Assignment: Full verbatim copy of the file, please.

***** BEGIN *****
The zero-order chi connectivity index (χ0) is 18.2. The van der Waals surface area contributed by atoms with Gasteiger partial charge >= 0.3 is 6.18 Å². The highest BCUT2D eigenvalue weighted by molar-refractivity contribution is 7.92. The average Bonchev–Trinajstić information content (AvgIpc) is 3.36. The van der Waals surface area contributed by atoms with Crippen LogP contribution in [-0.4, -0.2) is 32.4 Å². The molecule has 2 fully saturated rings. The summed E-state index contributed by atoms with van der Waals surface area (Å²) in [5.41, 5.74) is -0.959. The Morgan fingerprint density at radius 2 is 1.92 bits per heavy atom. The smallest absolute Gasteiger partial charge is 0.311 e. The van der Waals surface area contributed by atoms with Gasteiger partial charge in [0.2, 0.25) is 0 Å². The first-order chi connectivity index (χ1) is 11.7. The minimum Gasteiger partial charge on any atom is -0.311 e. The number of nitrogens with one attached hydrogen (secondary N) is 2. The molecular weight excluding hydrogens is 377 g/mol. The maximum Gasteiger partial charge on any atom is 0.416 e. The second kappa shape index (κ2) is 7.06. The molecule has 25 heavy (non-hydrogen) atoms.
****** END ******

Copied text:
The zero-order chi connectivity index (χ0) is 18.2. The van der Waals surface area contributed by atoms with Gasteiger partial charge >= 0.3 is 6.18 Å². The highest BCUT2D eigenvalue weighted by molar-refractivity contribution is 7.92. The average Bonchev–Trinajstić information content (AvgIpc) is 3.36. The van der Waals surface area contributed by atoms with Crippen LogP contribution in [-0.4, -0.2) is 32.4 Å². The molecule has 2 fully saturated rings. The summed E-state index contributed by atoms with van der Waals surface area (Å²) in [5.41, 5.74) is -0.959. The Morgan fingerprint density at radius 2 is 1.92 bits per heavy atom. The smallest absolute Gasteiger partial charge is 0.311 e. The van der Waals surface area contributed by atoms with Gasteiger partial charge in [0.2, 0.25) is 0 Å². The first-order chi connectivity index (χ1) is 11.7. The minimum Gasteiger partial charge on any atom is -0.311 e. The number of nitrogens with one attached hydrogen (secondary N) is 2. The molecular weight excluding hydrogens is 377 g/mol. The maximum Gasteiger partial charge on any atom is 0.416 e. The second kappa shape index (κ2) is 7.06. The molecule has 25 heavy (non-hydrogen) atoms.